The mom and daughter team of Duha Shaar and Aya Wadi are two of the refugees who came to Thunder Bay from Aleppo, Syria, in 2017. Now, they run the Royal Aleppo, which is no secret to Middle Eastern food lovers in Thunder Bay.

"I believe having an authentic Syrian restaurant here in Thunder Bay is good," Wadi said. "It helps to tell more about the culture and our story, and at the same time, to have a good variety — for people who are looking for new food to try." 

They felt grateful to find a new home where they could start their life, and eventually their business, Wadi said. The two worked closely with the local cultural kitchen at Roots to Harvest, where they were able to focus on building economic access and community for refugees and newcomers to Canada. 

Due to the program's success, they were inspired to begin with a small home catering business even though it would be just the two of them the majority of the time. 

They are proud of all of their accomplishments and will continue to provide their beloved dishes with a smile. 

Bubble tea shop's success during pandemic

Aaron Parilla, and his wife, Hazel Capillan, opened Milktease in February 2020 during the height of the COVID-19 pandemic restrictions. They were unsure whether it would work, but were pleasantly surprised when they had to temporally shut down after three days because they ran out of supplies.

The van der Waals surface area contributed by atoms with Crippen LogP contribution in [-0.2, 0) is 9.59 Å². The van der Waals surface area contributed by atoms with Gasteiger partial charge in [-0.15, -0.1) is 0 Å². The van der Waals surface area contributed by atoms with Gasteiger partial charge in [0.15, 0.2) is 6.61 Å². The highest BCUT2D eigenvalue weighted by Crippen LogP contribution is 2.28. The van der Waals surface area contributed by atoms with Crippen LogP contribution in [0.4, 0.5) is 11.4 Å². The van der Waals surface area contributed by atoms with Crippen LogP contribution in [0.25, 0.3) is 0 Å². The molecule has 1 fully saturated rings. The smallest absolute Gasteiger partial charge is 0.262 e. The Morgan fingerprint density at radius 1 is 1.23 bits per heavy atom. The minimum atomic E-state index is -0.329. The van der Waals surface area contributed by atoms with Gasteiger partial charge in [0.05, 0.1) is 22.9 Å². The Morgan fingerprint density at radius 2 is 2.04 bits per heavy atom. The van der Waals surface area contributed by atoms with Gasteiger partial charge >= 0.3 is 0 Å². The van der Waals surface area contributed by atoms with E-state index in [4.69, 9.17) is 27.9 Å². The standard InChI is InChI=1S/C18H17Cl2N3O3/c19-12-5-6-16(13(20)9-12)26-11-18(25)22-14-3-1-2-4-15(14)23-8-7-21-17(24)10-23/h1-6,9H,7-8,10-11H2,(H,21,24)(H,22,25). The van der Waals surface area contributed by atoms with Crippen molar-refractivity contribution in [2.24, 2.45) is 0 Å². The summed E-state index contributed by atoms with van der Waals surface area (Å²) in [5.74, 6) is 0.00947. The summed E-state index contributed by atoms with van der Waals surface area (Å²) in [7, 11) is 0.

Aaron Parilla is one of the two owners of Milktease, which serves bubble tea. (Sara Kae/CBC)

Parilla and Capillan saw an opportunity to share their love for milk tea (also known as bubble tea or boba tea) in Thunder Bay, knowing there wasn't much on offer in local cafés beyond tea or coffee. 

Bubble and milk tea are big in many Asian countries. Parilla tried his first milk tea while visiting family in the Philippines and realized its potential in Thunder Bay's growing food scene.

Since the 2020 opening, they have already expanded to Lakehead University and now Euclid Avenue on the south side of town. The couple always had the intention of growing to multiple locations and are excited to see that happen within three years of opening. 

Parilla encourages people to take the chance on their ideas. He does not regret his decision to stay in Thunder Bay and not to move to Toronto. 

"The best thing is when someone comes in and they are talking on the phone with someone and they say: "Hey I am at Milktease. Do you want something?' And when you hear that, it's a thing that people just know." Parilla said. 

Ryan Moore, with Thunder Bay's Community Economic Development Centre, works with small business and entrepreneurs in the community. He credits international students coming to study at Lakehead University and Confederation College with helping build a market for these businesses. 

"A lot of them are looking at their own opportunities, after they had difficulties finding their own foods and their own supplies," Moore said. "They popped up out of their own needs and others that they saw." 

The three business say they've felt welcomed in Thunder Bay.

They are excited to see what the future holds for them, and say they're here for the long run. 

Corrections

  • A previous version of this story stated 9,000 immigrants live in Thunder Bay, which is nearly nine per cent of Canada's population. In fact, that figure represents nearly nine per cent of the population of Thunder Bay. Nov 08, 2022 8:52 AM ET


To read this original story and more news, follow this link to the CBC News website.